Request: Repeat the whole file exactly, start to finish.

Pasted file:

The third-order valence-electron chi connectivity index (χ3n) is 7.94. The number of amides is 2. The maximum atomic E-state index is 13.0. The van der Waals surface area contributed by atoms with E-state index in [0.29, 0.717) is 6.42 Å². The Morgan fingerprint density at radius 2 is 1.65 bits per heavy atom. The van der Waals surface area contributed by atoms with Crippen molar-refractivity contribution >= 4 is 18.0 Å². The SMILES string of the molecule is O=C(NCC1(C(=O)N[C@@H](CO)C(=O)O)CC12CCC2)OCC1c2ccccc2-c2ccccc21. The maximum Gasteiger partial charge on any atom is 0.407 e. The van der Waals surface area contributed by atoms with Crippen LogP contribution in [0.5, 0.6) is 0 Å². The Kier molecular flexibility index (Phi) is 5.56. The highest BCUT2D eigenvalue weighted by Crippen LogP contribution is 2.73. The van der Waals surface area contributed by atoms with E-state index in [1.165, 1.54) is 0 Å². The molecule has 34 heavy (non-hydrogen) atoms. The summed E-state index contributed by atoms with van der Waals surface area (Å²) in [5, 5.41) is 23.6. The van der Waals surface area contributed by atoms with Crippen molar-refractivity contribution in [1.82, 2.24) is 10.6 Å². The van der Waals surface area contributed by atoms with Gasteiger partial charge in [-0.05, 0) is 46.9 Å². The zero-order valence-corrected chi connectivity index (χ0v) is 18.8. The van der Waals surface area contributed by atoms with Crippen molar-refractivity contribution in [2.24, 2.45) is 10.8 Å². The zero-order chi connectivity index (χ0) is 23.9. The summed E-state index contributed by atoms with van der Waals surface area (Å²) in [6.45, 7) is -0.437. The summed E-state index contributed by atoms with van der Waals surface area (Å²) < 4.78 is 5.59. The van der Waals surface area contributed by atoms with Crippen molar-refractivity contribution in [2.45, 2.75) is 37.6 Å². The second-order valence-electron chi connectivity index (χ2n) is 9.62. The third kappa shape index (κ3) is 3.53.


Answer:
The third-order valence-electron chi connectivity index (χ3n) is 7.94. The number of amides is 2. The maximum atomic E-state index is 13.0. The van der Waals surface area contributed by atoms with E-state index in [0.29, 0.717) is 6.42 Å². The Morgan fingerprint density at radius 2 is 1.65 bits per heavy atom. The van der Waals surface area contributed by atoms with Crippen molar-refractivity contribution >= 4 is 18.0 Å². The SMILES string of the molecule is O=C(NCC1(C(=O)N[C@@H](CO)C(=O)O)CC12CCC2)OCC1c2ccccc2-c2ccccc21. The maximum Gasteiger partial charge on any atom is 0.407 e. The van der Waals surface area contributed by atoms with Crippen LogP contribution in [0.5, 0.6) is 0 Å². The Kier molecular flexibility index (Phi) is 5.56. The highest BCUT2D eigenvalue weighted by Crippen LogP contribution is 2.73. The van der Waals surface area contributed by atoms with E-state index in [1.165, 1.54) is 0 Å². The molecule has 34 heavy (non-hydrogen) atoms. The summed E-state index contributed by atoms with van der Waals surface area (Å²) in [5, 5.41) is 23.6. The van der Waals surface area contributed by atoms with Crippen molar-refractivity contribution in [1.82, 2.24) is 10.6 Å². The van der Waals surface area contributed by atoms with Gasteiger partial charge in [-0.05, 0) is 46.9 Å². The zero-order valence-corrected chi connectivity index (χ0v) is 18.8. The van der Waals surface area contributed by atoms with Crippen molar-refractivity contribution in [2.24, 2.45) is 10.8 Å². The zero-order chi connectivity index (χ0) is 23.9. The summed E-state index contributed by atoms with van der Waals surface area (Å²) in [6.45, 7) is -0.437. The summed E-state index contributed by atoms with van der Waals surface area (Å²) < 4.78 is 5.59. The van der Waals surface area contributed by atoms with Crippen molar-refractivity contribution in [2.45, 2.75) is 37.6 Å². The second-order valence-electron chi connectivity index (χ2n) is 9.62. The third kappa shape index (κ3) is 3.53.